Local view for "http://purl.org/linkedpolitics/eu/plenary/1999-10-28-Speech-4-138"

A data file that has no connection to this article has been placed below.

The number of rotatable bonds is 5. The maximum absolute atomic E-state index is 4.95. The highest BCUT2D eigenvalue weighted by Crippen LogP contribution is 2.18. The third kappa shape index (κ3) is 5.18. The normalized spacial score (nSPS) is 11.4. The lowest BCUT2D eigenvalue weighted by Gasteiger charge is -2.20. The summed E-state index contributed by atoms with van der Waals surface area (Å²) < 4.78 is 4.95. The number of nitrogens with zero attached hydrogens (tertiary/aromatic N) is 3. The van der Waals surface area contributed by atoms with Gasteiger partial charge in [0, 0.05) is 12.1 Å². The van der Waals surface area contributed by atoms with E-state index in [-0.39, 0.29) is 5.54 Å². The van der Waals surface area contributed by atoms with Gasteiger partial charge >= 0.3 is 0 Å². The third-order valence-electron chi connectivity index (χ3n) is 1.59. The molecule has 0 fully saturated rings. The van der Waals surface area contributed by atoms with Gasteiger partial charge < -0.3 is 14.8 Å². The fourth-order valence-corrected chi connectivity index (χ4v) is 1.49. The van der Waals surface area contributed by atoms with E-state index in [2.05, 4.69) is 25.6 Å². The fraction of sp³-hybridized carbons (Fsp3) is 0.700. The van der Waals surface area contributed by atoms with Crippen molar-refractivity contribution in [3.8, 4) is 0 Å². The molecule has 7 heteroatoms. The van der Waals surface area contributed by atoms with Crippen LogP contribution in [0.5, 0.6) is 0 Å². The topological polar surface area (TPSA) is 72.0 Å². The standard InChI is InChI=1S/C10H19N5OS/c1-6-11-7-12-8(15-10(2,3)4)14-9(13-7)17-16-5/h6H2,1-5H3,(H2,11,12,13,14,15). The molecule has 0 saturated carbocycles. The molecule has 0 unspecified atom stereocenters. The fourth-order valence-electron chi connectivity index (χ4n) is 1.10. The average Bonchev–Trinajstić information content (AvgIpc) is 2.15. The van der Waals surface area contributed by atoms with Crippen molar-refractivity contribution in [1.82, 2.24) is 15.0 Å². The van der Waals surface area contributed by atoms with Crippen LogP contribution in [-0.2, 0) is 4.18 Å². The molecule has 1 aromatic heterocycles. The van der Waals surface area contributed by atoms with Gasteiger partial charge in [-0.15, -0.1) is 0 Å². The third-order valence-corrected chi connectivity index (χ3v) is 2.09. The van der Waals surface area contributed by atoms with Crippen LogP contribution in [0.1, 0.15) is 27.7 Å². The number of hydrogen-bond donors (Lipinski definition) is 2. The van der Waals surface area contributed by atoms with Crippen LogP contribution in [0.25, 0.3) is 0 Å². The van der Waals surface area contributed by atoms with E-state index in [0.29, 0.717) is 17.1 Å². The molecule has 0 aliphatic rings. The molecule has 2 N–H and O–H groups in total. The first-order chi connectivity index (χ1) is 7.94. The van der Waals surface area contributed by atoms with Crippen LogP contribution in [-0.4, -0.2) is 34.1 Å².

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"Mr President, since 1992 the European Union has had fisheries agreements with Morocco, and the one which is currently in force expires at the end of November as we all know. By means of this agreement, around 500 boats from the European Union, of which 50 are Portuguese, have access to Moroccan waters in return for an annual payment of around EUR 125 million. And finally, it is important therefore, that the Council and the Commission perform their work and inform Parliament about it. It is long overdue and I think that the Commission, the Council and the Member States can be blamed for this delay especially by those governments that were most involved in this matter. As the saying goes, “better late than never”. The speed at which we negotiate is becoming a prime factor given the uncertainty and anguish that the lack of a decision is causing fishermen and their families even now. Socio-economic measures must therefore be provided for compensation both for fishermen and for the processing industry if there is a halt in activity as a result of a possible delay in the negotiations. Given what happened in 1994, I have no doubt that we are faced with huge problems. Morocco feels that its fisheries resources are extremely valuable and also that they are permanently under siege by the large international fishing powers such as Japan, South Korea or Russia, who want to fish even more intensively than they currently do in their waters. It is also important to remember here that this fisheries agreement with Morocco is part of a larger framework of cooperation and partnership by means of which the European Union also grants Morocco major commercial concessions and considerable support for its development. From the European Union’s point of view, it is important to point out that there are some Member States that feel that the cost to the budget of the European Union’s fisheries agreements with third countries is excessive. This is why I would like to use my speech to highlight four points. Firstly, it is important to highlight the fact that the fisheries agreement with Morocco is by far the most important one the European Union has, representing more than 30% of all catches by the Community fleet in third country waters. The 30,000 jobs which are directly or indirectly dependent on this Agreement may seem few on a European Union-wide scale, but the fact that they are concentrated in small fishing communities, mainly on the Portuguese and Spanish coasts, which have no tradition of economic compensation and no likelihood of receiving any could make the elimination of these jobs an extremely serious matter. Secondly, it is important to remind those Member States of the Union that are less enthusiastic about these fisheries agreements that a study made recently by independent experts shows that in return for the EUR 485 million spent by the Union in payment for access to third country waters, we gain a volume of business of around EUR 1500 million, which means that the benefits gained from the international fisheries agreements are three times greater than the costs they incur. Thirdly, I would also like to highlight the fact that these agreements create an added value of EUR 107 million for these third countries, generating around 18,000 jobs, which means that as well as respecting the biological balance of species, the European Union’s fisheries agreements with these countries have contributed to their long-term development. Fourthly, I would like to emphasise the importance of the sustainability of this agreement, because only a time-scale of at least five or six years would be able to provide a degree of stability for those working in the industry, and a certain medium-term vision in order to implement structural action on controls, assessment and supervision."@en1

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